The rising blues-rock riffmeister cops to his early obsession with SRV’s iconic number that consumed his teenage brain and is still infused in his own guitar-playing vocabulary.
Category: Playing guitar
The first and perhaps most important thing to know about Riversong’s Glennwood TS6 is that it aspires to hybridize elements of electric and acoustic guitars. This is not a new idea—certainly not in the amplified acoustic era, where the straightest route to eliminating feedback is by reducing the resonant elements that cause feedback in the first place. Some acoustic/electrics achieve these ends by slimming bodies down to electric-guitar thickness. Riversong, however, sticks to traditional acoustic formula by making the TS6 a full-sized instrument. Its dimensions are a little bit atypical: the 16″ wide body and 4 3/4″ thickness are about the same size as Martin’s “jumbo” J body and the Taylor Grand Pacific. The pretty silhouette also echoes the curvaceousness of those larger guitars. Those similarities sometimes feel like an exception, though. At nearly every other turn, the TS6 very happily breaks the acoustic design mold.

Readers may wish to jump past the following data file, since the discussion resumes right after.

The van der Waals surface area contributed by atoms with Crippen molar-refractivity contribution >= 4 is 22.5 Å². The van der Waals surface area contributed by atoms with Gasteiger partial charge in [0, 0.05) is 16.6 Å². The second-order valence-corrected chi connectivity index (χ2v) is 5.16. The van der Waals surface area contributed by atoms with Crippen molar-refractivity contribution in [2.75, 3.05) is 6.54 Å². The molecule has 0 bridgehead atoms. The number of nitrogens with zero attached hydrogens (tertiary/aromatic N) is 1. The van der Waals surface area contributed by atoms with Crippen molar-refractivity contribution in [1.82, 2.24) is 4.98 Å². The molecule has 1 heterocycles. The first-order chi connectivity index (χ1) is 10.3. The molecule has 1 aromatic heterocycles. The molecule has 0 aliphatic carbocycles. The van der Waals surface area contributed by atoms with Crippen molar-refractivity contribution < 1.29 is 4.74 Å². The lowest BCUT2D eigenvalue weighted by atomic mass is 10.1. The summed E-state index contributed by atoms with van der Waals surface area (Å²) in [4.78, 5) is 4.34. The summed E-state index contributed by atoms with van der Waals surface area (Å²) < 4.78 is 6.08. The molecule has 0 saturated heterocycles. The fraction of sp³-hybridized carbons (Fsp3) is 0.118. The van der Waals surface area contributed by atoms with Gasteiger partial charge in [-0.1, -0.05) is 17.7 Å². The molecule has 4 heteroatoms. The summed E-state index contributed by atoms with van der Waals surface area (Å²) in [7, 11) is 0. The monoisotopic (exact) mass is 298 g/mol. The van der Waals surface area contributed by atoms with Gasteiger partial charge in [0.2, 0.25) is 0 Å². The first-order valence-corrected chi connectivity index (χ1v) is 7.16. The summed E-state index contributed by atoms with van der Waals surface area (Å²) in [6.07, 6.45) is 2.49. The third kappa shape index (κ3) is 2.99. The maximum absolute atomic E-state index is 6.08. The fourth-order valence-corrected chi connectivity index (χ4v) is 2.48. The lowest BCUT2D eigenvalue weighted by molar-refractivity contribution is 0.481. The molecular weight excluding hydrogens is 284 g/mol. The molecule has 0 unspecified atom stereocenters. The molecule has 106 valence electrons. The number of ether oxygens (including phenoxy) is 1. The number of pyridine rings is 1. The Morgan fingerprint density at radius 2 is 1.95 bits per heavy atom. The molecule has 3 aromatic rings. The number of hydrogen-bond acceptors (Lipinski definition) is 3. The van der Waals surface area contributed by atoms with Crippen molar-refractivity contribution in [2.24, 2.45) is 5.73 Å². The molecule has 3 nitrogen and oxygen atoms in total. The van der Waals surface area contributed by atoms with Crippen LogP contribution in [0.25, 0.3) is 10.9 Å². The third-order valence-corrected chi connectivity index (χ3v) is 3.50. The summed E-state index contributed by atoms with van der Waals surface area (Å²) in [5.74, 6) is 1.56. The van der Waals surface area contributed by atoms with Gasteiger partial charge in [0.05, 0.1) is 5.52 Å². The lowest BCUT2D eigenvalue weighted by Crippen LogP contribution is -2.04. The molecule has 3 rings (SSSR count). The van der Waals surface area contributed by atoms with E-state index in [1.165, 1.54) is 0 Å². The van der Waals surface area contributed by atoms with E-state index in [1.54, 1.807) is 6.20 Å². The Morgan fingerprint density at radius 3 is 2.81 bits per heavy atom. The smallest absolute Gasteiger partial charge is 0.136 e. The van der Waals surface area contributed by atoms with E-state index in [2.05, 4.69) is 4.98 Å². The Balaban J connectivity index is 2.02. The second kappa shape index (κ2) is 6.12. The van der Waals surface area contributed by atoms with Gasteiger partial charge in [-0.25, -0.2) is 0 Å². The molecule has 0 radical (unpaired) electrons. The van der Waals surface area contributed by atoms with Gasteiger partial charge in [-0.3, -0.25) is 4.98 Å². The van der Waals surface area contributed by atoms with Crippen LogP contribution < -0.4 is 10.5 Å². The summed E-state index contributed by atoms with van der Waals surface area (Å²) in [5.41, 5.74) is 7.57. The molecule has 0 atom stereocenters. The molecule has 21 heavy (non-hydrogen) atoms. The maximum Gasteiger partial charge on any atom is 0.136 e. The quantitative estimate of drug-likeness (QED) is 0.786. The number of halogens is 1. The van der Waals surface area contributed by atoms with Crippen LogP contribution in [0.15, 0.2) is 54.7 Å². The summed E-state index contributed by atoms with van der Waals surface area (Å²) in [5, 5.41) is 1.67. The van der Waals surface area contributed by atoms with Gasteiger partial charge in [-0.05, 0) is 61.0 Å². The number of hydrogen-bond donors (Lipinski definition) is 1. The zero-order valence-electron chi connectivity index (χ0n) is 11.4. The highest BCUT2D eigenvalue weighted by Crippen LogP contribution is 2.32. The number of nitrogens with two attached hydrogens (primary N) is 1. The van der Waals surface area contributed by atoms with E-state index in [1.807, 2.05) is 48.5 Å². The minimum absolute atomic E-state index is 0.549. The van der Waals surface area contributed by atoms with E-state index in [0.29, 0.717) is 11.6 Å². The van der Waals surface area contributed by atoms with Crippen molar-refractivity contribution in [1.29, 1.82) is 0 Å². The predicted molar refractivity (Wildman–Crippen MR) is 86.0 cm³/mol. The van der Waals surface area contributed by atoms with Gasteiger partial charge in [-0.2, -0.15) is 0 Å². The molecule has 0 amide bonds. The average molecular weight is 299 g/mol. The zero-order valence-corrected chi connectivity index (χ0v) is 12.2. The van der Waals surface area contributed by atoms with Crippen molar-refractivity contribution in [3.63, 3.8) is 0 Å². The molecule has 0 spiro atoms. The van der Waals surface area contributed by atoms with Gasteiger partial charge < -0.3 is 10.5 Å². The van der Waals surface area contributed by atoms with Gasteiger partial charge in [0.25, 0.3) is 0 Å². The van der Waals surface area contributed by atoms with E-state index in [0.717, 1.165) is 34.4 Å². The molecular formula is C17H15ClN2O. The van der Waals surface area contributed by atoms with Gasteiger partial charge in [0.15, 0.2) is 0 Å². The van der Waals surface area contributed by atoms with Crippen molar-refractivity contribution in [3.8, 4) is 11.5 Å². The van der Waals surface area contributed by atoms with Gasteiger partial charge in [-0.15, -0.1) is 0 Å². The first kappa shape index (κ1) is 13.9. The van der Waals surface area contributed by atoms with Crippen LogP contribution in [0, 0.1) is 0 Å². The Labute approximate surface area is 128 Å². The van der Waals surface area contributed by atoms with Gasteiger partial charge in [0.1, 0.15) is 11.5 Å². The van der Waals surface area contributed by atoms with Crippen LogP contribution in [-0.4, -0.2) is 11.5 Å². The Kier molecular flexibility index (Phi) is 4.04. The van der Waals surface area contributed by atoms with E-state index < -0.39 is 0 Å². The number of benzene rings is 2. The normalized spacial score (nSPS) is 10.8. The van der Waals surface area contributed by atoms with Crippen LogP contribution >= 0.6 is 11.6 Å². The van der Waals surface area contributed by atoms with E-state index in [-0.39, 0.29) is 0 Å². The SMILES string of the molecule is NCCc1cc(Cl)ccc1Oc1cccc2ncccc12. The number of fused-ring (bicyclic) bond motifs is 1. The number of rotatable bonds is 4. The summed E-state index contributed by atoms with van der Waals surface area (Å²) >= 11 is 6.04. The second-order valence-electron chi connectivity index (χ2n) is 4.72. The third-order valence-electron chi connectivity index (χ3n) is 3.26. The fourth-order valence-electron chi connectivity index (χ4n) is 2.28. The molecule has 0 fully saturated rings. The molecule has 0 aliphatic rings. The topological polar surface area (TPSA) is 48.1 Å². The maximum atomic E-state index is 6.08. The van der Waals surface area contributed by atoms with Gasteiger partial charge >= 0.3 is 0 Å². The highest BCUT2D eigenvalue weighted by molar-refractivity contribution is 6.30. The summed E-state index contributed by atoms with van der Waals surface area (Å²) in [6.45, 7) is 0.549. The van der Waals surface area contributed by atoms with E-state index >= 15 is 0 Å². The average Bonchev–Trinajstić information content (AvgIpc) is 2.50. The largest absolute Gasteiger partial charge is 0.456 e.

A Nuts-and-Bolts Approach
You don’t have to look very hard or be an acoustic guitar construction expert to see that there is a strong deconstructive thread in the Riversong’s design. The gap in the top behind the bridge, the slim heel, and, above all, the bracing and neck-through build are major breaks from classic acoustic design philosophy. These very overt differences are also a clue to how the Riversong stretches the definition of what an acoustic guitar is.
Most tradition-minded acoustic builders would consider the small space aft of the bridge detrimental to a resonant top. And few would opt for the bolt-on neck and through-body re-enforcement that runs the length of the body. These obvious deviations from acoustic design dogma are just the start. Peek through the side port and you’ll see “skeletized” bracing that looks like sections of a cantilever bridge in miniature. Adjustment to the action and neck tilt? They’re made with an Allen key that you place through an access cavity on the back of the guitar at the heel.
All these very unconventional elements are executed at a very high level of workmanship. I failed to find a construction miscue anywhere. The fretwork is pretty much perfect and the solid wild cherry back and sides, Sitka spruce top, maple neck, and walnut fretboard are all shaped and put together with obvious care.